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Obama confident he could have won the White House again
[WASHINGTON] President Barack Obama says he could have been reelected for a third term and that the nation still largely embraces his political vision despite last month's election of Donald Trump to succeed him.
The US leader's remarks were made in an interview posted on the podcast "The Axe Files", produced by CNN and the University of Chicago.
Mr Obama, who winds up his second and final term in office in just over three weeks, said he believes the American public still supports his progressive vision, despite having voted for Mr Trump - his political opposite.
"I am confident in this vision because I'm confident that if I had run again and articulated it, I think I could've mobilised a majority of the American people to rally behind it," Mr Obama tells his interviewer, former senior adviser David Axelrod, in the most recent of several exit interviews he has been conducting.
He was philosophical and a little rueful about Democrats' loss of the presidential election, when Hillary Clinton was defeated by Mr Trump in a shock outcome almost no one predicted.
"Losing's never fun," he tells Mr Axelrod, a political strategist who helped craft Mr Obama's winning 2008 presidential campaign and then followed him to the White House.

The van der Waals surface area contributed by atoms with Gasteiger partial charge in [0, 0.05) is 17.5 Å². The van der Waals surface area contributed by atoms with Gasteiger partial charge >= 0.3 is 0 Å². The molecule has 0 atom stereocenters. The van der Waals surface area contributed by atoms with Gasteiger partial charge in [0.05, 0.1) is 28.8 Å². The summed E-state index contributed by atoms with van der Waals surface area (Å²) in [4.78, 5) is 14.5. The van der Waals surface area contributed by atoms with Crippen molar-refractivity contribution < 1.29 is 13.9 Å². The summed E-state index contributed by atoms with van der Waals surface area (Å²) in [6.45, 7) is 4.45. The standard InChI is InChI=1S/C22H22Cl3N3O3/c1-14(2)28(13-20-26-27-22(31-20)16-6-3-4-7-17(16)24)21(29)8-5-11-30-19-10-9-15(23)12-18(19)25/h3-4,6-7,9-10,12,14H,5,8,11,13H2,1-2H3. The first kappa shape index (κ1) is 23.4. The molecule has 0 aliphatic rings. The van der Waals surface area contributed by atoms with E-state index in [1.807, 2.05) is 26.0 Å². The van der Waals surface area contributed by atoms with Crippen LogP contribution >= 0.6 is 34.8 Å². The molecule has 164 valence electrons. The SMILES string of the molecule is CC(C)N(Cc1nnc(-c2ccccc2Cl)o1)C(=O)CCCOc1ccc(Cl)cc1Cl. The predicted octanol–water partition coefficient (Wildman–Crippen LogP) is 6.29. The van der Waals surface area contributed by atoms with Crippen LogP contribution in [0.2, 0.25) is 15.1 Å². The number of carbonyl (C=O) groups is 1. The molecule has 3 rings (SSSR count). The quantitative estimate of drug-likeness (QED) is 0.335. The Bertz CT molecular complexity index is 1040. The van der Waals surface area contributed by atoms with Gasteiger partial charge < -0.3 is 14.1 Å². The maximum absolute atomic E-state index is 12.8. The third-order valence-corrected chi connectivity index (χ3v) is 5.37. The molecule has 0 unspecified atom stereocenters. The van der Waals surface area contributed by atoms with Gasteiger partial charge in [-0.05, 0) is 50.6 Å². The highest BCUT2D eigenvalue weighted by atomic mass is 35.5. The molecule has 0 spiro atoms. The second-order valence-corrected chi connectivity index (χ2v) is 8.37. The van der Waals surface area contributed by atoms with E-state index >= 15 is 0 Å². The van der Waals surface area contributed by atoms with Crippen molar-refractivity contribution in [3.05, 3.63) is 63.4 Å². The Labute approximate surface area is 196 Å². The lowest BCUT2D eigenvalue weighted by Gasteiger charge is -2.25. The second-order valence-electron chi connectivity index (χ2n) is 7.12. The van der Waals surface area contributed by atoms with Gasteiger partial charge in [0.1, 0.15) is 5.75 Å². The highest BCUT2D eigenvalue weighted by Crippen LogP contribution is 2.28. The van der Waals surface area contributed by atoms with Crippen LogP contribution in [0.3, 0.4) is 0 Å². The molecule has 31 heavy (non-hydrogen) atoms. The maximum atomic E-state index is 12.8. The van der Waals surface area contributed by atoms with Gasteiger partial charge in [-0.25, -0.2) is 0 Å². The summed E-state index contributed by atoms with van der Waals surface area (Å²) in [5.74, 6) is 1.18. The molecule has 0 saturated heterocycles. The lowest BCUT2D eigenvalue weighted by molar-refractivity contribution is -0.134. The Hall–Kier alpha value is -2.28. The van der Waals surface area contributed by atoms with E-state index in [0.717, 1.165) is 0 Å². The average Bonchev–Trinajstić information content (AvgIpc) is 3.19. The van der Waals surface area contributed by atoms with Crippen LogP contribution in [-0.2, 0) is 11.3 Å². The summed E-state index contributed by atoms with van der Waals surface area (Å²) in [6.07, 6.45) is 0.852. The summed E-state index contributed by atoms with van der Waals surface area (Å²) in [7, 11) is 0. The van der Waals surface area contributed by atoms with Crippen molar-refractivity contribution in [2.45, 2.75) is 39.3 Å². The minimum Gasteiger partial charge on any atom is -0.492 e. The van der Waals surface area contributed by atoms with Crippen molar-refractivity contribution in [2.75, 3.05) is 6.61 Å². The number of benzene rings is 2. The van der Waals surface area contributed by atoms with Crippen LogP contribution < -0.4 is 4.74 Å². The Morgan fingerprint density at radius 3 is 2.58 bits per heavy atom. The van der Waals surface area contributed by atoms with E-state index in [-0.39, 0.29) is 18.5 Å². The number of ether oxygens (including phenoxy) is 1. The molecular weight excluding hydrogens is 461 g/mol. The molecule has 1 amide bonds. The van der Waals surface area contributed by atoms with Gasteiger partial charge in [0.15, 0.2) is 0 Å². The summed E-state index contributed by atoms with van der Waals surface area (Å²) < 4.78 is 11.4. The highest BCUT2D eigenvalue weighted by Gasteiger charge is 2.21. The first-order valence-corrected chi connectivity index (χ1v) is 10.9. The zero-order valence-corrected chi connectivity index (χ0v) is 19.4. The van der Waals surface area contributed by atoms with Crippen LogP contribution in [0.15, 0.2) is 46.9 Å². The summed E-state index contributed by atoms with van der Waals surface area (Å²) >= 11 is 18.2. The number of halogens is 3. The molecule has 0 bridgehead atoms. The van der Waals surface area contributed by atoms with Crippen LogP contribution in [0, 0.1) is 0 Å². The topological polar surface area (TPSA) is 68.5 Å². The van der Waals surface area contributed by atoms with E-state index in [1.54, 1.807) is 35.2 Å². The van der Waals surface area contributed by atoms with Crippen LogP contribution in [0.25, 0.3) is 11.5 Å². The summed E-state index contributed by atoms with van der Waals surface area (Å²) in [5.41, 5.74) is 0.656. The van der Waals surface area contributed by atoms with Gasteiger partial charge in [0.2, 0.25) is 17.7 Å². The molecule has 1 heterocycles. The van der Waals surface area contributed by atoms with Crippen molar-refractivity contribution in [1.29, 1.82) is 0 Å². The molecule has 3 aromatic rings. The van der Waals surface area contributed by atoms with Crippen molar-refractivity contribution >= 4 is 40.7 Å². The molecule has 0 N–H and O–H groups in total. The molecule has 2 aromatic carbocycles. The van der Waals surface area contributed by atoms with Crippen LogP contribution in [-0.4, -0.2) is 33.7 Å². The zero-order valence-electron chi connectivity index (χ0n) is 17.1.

"I'm proud that I have tried to conduct myself in office to do what I think is right rather than what is popular, I always tell people don't underestimate the public humiliation of losing in politics," Mr Obama said.
"It's unlike what most people experience as adults, this sense of rejection." But he was also proud of the way the progress made in the two terms of his presidency, thanks to the "spirit of America," especially evident in the younger generation.
"That spirit of America has still been there in all sorts of ways. It manifests itself in communities all across the country," Mr Obama said.
"We see it in this younger generation that is smarter, more tolerant, more innovative, more creative, more entrepreneurial, would not even think about, you know, discriminating somebody against for example because of their sexual orientation," the president said.
"All those things that I describe, you're seeing in our society, particularly among 20-year-olds, 30-year-olds. Despite the election of Trump - a Republican who appears set to put in place policies that will take the country sharply to the right - during his presidency "the culture actually did shift," Mr Obama told Mr Axelrod.
"The majority does buy into the notion of a one America that is tolerant and diverse and open and full of energy and dynamism," the US president said.
"The problem is, it doesn't always manifest itself in politics."